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The Great Indian Broker

The Great Indian Broker

The Real Estate Broker has probably been the world’s second oldest profession. No prices for guessing the first! Indian civilization lays claim to the earliest planned cities at Harappa and Mohenjodaro in 2600–1900 BC. The quality of municipal town planning suggests the knowledge of urban planning and while it may be debatable, it is highly probable that the earliest brokers existed back then. The Great Indian Broker has only grown from strength to strength since then. India has changed over the years absorbing other cultures and religions into it’s fold making the broker’s job all the more challenging.


The Indian broker has had to deal with people of different cultures and beliefs and has always tailormade solutions accordingly. It is well known that many people prefer to stay in colonies inhabited by similar communities, while others prefer more cosmopolitan surroundings. India is a changing market and the global vs. local divide is best bridged by the man who has grown up witnessing the changes that make this country what it is today. And that is none other than the Indian broker who is trained by the able hand of experience and mentored by his fellow brokers who have gleamed many such pearls of wisdom over the years. To add to the old skool ideology is new age thinking infused by the youth today that is internet savvy and privy to global trends.

Indian Real Estate Market

Since the entry of International Property Consultants (IPC) in India, the market has grown to admit the new players with aplomb much like the old Parsi tale. According to the story when the Parsis landed on the coast of Gujarat, they were asked to return as there was not enough space for more people. At that the moment, the Parsi envoy was said to have asked for a bowl full of milk which depicted the nation and a handful of sugar denoting the Parsis. On adding the sugar to the milk, everyone observed that the milk did not overflow and on the contrary was sweeter to taste. Thus the Parsis convinced the Ruler of Gujarat to allow his people to stay. Similarly the Indian Real Estate Market has embraced the entry of IPCs into their midst.

Local Advantage

While the experience of global markets and established processes have helped the IPCs hold their own in the Indian Market, the advantage lies with the Indian broker with his intrinsic knowledge of local cultures and the social fabric. Many IPCs routinely employ the use of local brokers to connect with the market. The Indian broker uses the experience of the local market to match clients with the right solutions to their needs. Most corporate firms both global and local rely on local expertise for their realty requirements. Employing the services of the local broker ensures support to the local industry and commerce. Many brokers today don new avatars and have evolved to use modern technology and tools such as social media and the internet to provide their customers with better service and support.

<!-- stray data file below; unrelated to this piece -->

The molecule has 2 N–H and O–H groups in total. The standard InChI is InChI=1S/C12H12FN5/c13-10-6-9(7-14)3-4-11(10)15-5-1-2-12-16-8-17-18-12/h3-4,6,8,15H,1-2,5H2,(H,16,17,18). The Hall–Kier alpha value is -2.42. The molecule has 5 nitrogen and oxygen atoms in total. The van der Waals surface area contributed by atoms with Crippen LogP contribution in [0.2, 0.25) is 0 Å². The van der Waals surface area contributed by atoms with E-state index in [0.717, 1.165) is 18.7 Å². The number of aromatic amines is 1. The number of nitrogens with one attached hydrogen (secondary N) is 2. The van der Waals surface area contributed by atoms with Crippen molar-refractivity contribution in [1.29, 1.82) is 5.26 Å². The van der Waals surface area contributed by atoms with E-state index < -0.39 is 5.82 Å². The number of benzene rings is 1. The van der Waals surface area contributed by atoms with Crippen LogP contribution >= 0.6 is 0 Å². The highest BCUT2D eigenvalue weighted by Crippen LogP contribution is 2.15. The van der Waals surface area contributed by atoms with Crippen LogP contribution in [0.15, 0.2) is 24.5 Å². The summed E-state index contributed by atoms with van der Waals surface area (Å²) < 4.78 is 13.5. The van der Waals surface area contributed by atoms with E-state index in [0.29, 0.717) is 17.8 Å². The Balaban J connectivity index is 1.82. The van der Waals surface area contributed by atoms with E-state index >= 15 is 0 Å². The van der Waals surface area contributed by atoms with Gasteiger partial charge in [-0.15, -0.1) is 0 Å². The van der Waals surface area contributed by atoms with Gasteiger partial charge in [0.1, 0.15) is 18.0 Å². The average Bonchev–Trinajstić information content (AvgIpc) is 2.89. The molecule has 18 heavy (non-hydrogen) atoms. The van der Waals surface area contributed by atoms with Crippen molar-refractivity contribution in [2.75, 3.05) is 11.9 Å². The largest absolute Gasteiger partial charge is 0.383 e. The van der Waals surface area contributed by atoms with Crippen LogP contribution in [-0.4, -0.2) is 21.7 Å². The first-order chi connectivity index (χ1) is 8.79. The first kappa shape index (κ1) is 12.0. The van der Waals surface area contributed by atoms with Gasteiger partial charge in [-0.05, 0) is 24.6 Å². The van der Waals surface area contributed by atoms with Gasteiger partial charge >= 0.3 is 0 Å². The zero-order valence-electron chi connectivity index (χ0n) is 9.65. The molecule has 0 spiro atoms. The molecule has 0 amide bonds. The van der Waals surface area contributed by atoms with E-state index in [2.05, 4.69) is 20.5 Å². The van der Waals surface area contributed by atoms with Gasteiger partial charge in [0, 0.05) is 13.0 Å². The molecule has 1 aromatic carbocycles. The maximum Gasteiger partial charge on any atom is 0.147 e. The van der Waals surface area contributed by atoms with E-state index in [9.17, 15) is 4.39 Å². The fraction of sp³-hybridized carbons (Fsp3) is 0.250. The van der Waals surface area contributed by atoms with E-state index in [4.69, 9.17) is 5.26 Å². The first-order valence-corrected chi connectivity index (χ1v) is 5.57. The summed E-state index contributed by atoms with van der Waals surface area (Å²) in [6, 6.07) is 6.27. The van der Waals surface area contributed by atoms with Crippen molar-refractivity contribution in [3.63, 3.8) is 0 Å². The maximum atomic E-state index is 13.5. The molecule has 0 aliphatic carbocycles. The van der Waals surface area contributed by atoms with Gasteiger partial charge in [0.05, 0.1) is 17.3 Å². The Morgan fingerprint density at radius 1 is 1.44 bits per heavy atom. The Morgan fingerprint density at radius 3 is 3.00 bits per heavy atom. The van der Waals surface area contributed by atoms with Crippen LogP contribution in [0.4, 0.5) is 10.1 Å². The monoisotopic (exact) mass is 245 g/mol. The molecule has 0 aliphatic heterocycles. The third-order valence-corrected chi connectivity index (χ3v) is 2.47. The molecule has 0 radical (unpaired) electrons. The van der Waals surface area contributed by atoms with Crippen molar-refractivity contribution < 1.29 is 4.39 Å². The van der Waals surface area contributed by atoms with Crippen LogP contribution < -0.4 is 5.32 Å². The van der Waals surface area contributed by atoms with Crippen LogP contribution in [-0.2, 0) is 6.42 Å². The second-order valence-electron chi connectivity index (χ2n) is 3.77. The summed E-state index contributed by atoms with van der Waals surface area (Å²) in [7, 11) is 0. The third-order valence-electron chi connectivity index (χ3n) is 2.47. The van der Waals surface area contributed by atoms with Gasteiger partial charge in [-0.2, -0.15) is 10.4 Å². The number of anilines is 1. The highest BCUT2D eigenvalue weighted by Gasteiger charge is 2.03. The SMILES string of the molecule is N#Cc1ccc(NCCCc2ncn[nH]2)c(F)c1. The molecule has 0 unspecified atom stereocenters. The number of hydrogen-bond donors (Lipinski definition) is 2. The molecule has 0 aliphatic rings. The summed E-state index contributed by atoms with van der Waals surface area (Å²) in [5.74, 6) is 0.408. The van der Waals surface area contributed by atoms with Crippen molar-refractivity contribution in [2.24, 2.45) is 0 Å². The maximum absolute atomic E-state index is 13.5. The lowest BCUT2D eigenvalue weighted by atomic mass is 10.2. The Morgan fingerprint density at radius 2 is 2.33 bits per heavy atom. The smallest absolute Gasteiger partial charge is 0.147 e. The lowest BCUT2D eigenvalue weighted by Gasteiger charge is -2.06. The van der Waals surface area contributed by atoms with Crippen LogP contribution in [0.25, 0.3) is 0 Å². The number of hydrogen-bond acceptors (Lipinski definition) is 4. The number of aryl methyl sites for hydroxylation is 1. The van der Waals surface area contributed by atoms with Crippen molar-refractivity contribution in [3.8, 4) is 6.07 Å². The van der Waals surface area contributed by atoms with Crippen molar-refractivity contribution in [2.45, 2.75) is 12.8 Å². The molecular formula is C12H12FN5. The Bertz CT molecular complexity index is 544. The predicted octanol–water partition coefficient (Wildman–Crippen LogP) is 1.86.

Global Alliance

Partnerships have become the norm today with many local real estate consulting firms forming alliances with global International Property Consultants in order to offer their clients the best opportunities in the local as well as international market. Ever since the growth of the IT/ ITES industry in India, the Great Indian Broker has ridden the wave expertly and adapted to the ever increasing and changing industry. It is important to note that one of the important factors for the rapid growth of the IT industry was the infrastructure; both undeveloped land and fully equipped spaces with logistics support. Thanks to the alert and agile Indian broker who extended his services to support the burgeoning industry with innovation and speed. Looking towards the ever expanding horizon with an eternally vigilant eye on the ground realities that make this versatile nation, is the Great Indian Broker.

For more information on Goodwill Coordinators and how we can help you, get in touch with us today. View or download our company profile or simply write to us on contact@goco.in

Photograph by James Stanfield | Image Copyright 2008 National Geographic Society


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